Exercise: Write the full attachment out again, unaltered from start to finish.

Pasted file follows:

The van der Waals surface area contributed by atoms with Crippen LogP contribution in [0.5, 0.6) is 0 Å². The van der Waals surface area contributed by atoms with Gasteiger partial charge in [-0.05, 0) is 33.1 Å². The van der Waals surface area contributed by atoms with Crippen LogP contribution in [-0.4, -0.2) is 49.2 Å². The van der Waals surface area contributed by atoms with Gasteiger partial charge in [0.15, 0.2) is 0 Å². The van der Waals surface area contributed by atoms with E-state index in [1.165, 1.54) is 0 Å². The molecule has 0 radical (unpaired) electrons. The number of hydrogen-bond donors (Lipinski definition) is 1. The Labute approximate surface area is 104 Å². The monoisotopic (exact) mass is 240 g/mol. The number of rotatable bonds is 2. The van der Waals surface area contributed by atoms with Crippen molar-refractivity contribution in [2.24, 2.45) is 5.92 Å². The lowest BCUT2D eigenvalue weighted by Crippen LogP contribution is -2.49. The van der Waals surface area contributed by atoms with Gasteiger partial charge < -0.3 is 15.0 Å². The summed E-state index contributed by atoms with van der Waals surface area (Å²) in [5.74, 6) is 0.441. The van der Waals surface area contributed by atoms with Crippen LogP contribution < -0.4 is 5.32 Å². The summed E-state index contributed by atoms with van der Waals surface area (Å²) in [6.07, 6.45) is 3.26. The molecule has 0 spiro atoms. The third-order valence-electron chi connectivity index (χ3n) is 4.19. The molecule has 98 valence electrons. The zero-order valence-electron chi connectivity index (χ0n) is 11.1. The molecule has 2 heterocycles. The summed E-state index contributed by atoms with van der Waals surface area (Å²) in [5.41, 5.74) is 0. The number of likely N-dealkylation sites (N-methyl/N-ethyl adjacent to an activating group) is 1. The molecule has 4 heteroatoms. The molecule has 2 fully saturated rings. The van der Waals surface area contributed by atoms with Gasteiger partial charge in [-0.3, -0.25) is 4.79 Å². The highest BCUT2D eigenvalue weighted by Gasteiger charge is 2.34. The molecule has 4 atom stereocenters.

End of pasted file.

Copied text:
The van der Waals surface area contributed by atoms with Crippen LogP contribution in [0.5, 0.6) is 0 Å². The van der Waals surface area contributed by atoms with Gasteiger partial charge in [-0.05, 0) is 33.1 Å². The van der Waals surface area contributed by atoms with Crippen LogP contribution in [-0.4, -0.2) is 49.2 Å². The van der Waals surface area contributed by atoms with Gasteiger partial charge in [0.15, 0.2) is 0 Å². The van der Waals surface area contributed by atoms with E-state index in [1.165, 1.54) is 0 Å². The molecule has 0 radical (unpaired) electrons. The number of hydrogen-bond donors (Lipinski definition) is 1. The Labute approximate surface area is 104 Å². The monoisotopic (exact) mass is 240 g/mol. The number of rotatable bonds is 2. The van der Waals surface area contributed by atoms with Crippen molar-refractivity contribution in [2.24, 2.45) is 5.92 Å². The lowest BCUT2D eigenvalue weighted by Crippen LogP contribution is -2.49. The van der Waals surface area contributed by atoms with Gasteiger partial charge < -0.3 is 15.0 Å². The summed E-state index contributed by atoms with van der Waals surface area (Å²) in [5.74, 6) is 0.441. The van der Waals surface area contributed by atoms with Crippen LogP contribution < -0.4 is 5.32 Å². The summed E-state index contributed by atoms with van der Waals surface area (Å²) in [6.07, 6.45) is 3.26. The molecule has 0 spiro atoms. The third-order valence-electron chi connectivity index (χ3n) is 4.19. The molecule has 98 valence electrons. The zero-order valence-electron chi connectivity index (χ0n) is 11.1. The molecule has 2 heterocycles. The summed E-state index contributed by atoms with van der Waals surface area (Å²) in [5.41, 5.74) is 0. The number of likely N-dealkylation sites (N-methyl/N-ethyl adjacent to an activating group) is 1. The molecule has 4 heteroatoms. The molecule has 2 fully saturated rings. The van der Waals surface area contributed by atoms with Gasteiger partial charge in [-0.3, -0.25) is 4.79 Å². The highest BCUT2D eigenvalue weighted by Gasteiger charge is 2.34. The molecule has 4 atom stereocenters.